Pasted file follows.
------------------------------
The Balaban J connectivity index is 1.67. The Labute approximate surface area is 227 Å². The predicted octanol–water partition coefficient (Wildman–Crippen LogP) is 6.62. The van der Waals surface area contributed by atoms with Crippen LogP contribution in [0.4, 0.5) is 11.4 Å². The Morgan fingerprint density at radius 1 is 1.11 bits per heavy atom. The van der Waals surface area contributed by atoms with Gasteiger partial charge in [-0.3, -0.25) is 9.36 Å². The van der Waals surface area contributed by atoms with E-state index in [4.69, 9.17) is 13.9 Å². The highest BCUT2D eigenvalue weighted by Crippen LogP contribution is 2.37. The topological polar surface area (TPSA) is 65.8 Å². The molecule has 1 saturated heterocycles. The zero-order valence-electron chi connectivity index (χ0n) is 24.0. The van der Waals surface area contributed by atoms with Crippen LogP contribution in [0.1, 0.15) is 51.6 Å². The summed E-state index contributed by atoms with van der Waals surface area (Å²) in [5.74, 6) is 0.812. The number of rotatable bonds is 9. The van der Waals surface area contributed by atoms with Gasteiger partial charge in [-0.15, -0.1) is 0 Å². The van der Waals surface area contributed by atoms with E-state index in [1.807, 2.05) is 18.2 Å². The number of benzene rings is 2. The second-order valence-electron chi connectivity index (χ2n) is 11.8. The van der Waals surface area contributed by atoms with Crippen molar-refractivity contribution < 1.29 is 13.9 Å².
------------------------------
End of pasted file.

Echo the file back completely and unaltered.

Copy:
The Balaban J connectivity index is 1.67. The Labute approximate surface area is 227 Å². The predicted octanol–water partition coefficient (Wildman–Crippen LogP) is 6.62. The van der Waals surface area contributed by atoms with Crippen LogP contribution in [0.4, 0.5) is 11.4 Å². The Morgan fingerprint density at radius 1 is 1.11 bits per heavy atom. The van der Waals surface area contributed by atoms with Gasteiger partial charge in [-0.3, -0.25) is 9.36 Å². The van der Waals surface area contributed by atoms with E-state index in [4.69, 9.17) is 13.9 Å². The highest BCUT2D eigenvalue weighted by Crippen LogP contribution is 2.37. The topological polar surface area (TPSA) is 65.8 Å². The molecule has 1 saturated heterocycles. The zero-order valence-electron chi connectivity index (χ0n) is 24.0. The van der Waals surface area contributed by atoms with Crippen LogP contribution in [0.1, 0.15) is 51.6 Å². The summed E-state index contributed by atoms with van der Waals surface area (Å²) in [5.74, 6) is 0.812. The number of rotatable bonds is 9. The van der Waals surface area contributed by atoms with Gasteiger partial charge in [-0.15, -0.1) is 0 Å². The van der Waals surface area contributed by atoms with E-state index in [1.807, 2.05) is 18.2 Å². The number of benzene rings is 2. The second-order valence-electron chi connectivity index (χ2n) is 11.8. The van der Waals surface area contributed by atoms with Crippen molar-refractivity contribution < 1.29 is 13.9 Å².